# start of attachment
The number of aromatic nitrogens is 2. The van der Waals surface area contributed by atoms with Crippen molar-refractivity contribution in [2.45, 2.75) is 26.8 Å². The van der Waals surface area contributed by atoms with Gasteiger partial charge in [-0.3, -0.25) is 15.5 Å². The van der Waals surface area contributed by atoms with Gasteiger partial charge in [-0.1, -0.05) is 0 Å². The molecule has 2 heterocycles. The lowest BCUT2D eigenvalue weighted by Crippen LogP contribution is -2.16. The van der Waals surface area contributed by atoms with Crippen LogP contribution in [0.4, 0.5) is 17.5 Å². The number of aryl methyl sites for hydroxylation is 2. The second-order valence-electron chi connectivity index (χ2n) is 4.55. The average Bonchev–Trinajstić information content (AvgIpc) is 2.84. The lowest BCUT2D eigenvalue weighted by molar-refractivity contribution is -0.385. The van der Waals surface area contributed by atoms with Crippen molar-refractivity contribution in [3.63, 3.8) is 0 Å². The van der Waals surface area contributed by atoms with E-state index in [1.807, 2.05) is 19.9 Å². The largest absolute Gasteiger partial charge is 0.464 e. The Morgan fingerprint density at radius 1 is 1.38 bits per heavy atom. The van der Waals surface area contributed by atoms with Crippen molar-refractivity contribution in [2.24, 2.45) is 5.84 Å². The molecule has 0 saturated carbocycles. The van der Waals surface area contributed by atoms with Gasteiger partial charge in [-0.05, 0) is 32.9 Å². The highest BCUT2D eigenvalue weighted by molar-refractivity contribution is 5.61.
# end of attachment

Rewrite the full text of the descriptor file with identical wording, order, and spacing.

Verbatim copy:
The number of aromatic nitrogens is 2. The van der Waals surface area contributed by atoms with Crippen molar-refractivity contribution in [2.45, 2.75) is 26.8 Å². The van der Waals surface area contributed by atoms with Gasteiger partial charge in [-0.3, -0.25) is 15.5 Å². The van der Waals surface area contributed by atoms with Gasteiger partial charge in [-0.1, -0.05) is 0 Å². The molecule has 2 heterocycles. The lowest BCUT2D eigenvalue weighted by Crippen LogP contribution is -2.16. The van der Waals surface area contributed by atoms with Crippen LogP contribution in [0.4, 0.5) is 17.5 Å². The number of aryl methyl sites for hydroxylation is 2. The second-order valence-electron chi connectivity index (χ2n) is 4.55. The average Bonchev–Trinajstić information content (AvgIpc) is 2.84. The lowest BCUT2D eigenvalue weighted by molar-refractivity contribution is -0.385. The van der Waals surface area contributed by atoms with Crippen molar-refractivity contribution in [3.63, 3.8) is 0 Å². The van der Waals surface area contributed by atoms with E-state index in [1.807, 2.05) is 19.9 Å². The largest absolute Gasteiger partial charge is 0.464 e. The Morgan fingerprint density at radius 1 is 1.38 bits per heavy atom. The van der Waals surface area contributed by atoms with Crippen molar-refractivity contribution in [2.24, 2.45) is 5.84 Å². The molecule has 0 saturated carbocycles. The van der Waals surface area contributed by atoms with Gasteiger partial charge in [-0.05, 0) is 32.9 Å². The highest BCUT2D eigenvalue weighted by molar-refractivity contribution is 5.61.